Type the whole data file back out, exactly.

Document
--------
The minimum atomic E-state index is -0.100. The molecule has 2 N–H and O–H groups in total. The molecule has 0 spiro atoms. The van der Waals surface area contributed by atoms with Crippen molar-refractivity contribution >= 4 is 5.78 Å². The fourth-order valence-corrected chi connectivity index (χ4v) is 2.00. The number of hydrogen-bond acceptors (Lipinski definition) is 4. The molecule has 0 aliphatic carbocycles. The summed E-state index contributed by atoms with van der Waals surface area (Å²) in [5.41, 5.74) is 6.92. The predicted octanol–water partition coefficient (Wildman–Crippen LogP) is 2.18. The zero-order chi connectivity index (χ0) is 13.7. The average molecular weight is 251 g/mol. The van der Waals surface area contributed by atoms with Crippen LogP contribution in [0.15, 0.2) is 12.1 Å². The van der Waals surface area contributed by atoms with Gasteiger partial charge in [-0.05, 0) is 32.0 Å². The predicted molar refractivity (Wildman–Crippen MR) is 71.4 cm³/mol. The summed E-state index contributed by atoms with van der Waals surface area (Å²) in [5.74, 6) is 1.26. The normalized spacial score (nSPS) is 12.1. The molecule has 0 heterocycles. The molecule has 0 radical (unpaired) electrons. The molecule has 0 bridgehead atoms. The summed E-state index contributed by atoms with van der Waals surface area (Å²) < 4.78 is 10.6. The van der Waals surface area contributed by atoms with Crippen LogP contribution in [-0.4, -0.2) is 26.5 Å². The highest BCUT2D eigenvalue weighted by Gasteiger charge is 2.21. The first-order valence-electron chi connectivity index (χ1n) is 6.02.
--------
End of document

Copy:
The minimum atomic E-state index is -0.100. The molecule has 2 N–H and O–H groups in total. The molecule has 0 spiro atoms. The van der Waals surface area contributed by atoms with Crippen molar-refractivity contribution >= 4 is 5.78 Å². The fourth-order valence-corrected chi connectivity index (χ4v) is 2.00. The number of hydrogen-bond acceptors (Lipinski definition) is 4. The molecule has 0 aliphatic carbocycles. The summed E-state index contributed by atoms with van der Waals surface area (Å²) in [5.41, 5.74) is 6.92. The predicted octanol–water partition coefficient (Wildman–Crippen LogP) is 2.18. The zero-order chi connectivity index (χ0) is 13.7. The average molecular weight is 251 g/mol. The van der Waals surface area contributed by atoms with Crippen LogP contribution in [0.15, 0.2) is 12.1 Å². The van der Waals surface area contributed by atoms with Gasteiger partial charge in [-0.05, 0) is 32.0 Å². The predicted molar refractivity (Wildman–Crippen MR) is 71.4 cm³/mol. The summed E-state index contributed by atoms with van der Waals surface area (Å²) in [5.74, 6) is 1.26. The normalized spacial score (nSPS) is 12.1. The molecule has 0 heterocycles. The molecule has 0 radical (unpaired) electrons. The molecule has 0 bridgehead atoms. The summed E-state index contributed by atoms with van der Waals surface area (Å²) < 4.78 is 10.6. The van der Waals surface area contributed by atoms with Crippen LogP contribution in [-0.4, -0.2) is 26.5 Å². The highest BCUT2D eigenvalue weighted by Gasteiger charge is 2.21. The first-order valence-electron chi connectivity index (χ1n) is 6.02.